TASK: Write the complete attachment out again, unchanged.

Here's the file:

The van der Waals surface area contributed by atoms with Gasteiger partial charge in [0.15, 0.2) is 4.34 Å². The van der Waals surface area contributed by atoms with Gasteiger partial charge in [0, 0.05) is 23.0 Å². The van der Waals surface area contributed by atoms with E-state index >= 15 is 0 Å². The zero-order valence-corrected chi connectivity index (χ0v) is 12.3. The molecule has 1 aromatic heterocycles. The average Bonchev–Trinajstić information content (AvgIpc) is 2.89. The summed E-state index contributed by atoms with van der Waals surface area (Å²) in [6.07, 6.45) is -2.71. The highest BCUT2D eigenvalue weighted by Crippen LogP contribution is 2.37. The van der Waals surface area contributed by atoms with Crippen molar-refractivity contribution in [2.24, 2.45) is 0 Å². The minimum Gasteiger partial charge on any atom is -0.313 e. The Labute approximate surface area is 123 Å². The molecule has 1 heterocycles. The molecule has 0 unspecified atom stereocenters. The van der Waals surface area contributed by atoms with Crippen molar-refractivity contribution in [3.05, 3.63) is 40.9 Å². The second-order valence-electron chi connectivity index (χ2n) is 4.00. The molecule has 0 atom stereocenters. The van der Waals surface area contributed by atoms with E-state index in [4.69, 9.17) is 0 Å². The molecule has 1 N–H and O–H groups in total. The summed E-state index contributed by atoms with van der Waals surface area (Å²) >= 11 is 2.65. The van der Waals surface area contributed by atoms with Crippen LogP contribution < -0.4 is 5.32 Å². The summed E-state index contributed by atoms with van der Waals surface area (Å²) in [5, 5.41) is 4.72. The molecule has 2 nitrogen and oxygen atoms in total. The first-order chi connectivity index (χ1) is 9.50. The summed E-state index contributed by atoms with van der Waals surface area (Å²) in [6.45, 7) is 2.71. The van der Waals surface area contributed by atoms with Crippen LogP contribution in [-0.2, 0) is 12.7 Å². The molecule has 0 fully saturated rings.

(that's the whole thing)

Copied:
The van der Waals surface area contributed by atoms with Gasteiger partial charge in [0.15, 0.2) is 4.34 Å². The van der Waals surface area contributed by atoms with Gasteiger partial charge in [0, 0.05) is 23.0 Å². The van der Waals surface area contributed by atoms with E-state index >= 15 is 0 Å². The zero-order valence-corrected chi connectivity index (χ0v) is 12.3. The molecule has 1 aromatic heterocycles. The average Bonchev–Trinajstić information content (AvgIpc) is 2.89. The summed E-state index contributed by atoms with van der Waals surface area (Å²) in [6.07, 6.45) is -2.71. The highest BCUT2D eigenvalue weighted by Crippen LogP contribution is 2.37. The van der Waals surface area contributed by atoms with Crippen molar-refractivity contribution in [2.24, 2.45) is 0 Å². The minimum Gasteiger partial charge on any atom is -0.313 e. The Labute approximate surface area is 123 Å². The molecule has 1 heterocycles. The molecule has 0 unspecified atom stereocenters. The van der Waals surface area contributed by atoms with Crippen molar-refractivity contribution in [3.05, 3.63) is 40.9 Å². The second-order valence-electron chi connectivity index (χ2n) is 4.00. The molecule has 0 atom stereocenters. The van der Waals surface area contributed by atoms with E-state index in [4.69, 9.17) is 0 Å². The molecule has 1 N–H and O–H groups in total. The summed E-state index contributed by atoms with van der Waals surface area (Å²) >= 11 is 2.65. The van der Waals surface area contributed by atoms with Crippen LogP contribution < -0.4 is 5.32 Å². The summed E-state index contributed by atoms with van der Waals surface area (Å²) in [5, 5.41) is 4.72. The molecule has 2 nitrogen and oxygen atoms in total. The first-order chi connectivity index (χ1) is 9.50. The summed E-state index contributed by atoms with van der Waals surface area (Å²) in [6.45, 7) is 2.71. The van der Waals surface area contributed by atoms with Crippen LogP contribution in [-0.2, 0) is 12.7 Å². The molecule has 0 fully saturated rings.